Information on getting a File Destruction in Canada
When you are arrested and charged by the police you may still be found not guilty in a court of law. If so the charges could be dismissed, withdrawn or stayed. Alternatively you may a diversion. You could also receive a peace bond.
You could also have been found guilty but not convicted. In a case like this the result is an absolute or conditional discharge.
In cases like these you cannot apply for a pardon through the Parole Board of Canada because you must have been convicted to apply for a pardon. Instead you will need to perform a purge and file destruction.
The file destruction refers to the records that are retained by the arresting police force. Most likely when you were arrested you were taken to the police station and then fingerprinted and photographed. It is therefore important to keep in mind that those records will remain on file regardless of the outcome in court. So even if you are found not guilty a criminal record will still exist. To remove it, you need to request a file destruction from the arresting police.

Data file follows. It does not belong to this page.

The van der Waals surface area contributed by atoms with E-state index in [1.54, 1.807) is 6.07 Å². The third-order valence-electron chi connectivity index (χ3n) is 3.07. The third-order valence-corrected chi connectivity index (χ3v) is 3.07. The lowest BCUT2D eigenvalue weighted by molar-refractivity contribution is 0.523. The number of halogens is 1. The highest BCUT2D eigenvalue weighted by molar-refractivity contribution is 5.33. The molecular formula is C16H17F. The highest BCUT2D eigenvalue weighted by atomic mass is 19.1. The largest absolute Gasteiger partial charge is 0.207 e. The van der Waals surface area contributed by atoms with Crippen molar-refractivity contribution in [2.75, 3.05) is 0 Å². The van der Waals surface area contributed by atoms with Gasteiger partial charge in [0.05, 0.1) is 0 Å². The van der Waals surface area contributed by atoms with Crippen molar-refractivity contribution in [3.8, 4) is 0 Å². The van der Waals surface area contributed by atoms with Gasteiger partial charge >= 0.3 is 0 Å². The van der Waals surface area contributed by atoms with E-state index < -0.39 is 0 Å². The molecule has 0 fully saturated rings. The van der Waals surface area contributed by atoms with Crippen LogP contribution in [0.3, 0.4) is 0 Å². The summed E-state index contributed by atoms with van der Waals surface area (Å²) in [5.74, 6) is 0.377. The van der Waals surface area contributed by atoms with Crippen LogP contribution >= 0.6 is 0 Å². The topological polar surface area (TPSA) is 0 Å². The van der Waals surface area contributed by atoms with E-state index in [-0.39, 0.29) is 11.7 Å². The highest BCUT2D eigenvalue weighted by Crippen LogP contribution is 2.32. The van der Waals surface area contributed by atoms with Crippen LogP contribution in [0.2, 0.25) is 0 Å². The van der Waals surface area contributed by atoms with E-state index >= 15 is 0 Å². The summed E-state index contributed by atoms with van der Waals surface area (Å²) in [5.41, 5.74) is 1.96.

It is important to be aware that local police agencies are allowed to retain their records if they want to. While RCMP detachments are mandated by federal law, smaller local agencies are able to establish their own regulations regarding document retention. However, even though local police agencies are permitted to retain records most comply with the same regulations that are standard across the regular country. In other words, in the absence of any unusual or suspicious circumstances, most police agencies will perform the file destruction if the request is made.
Below are some examples of confirmation letters following the request for a file destruction: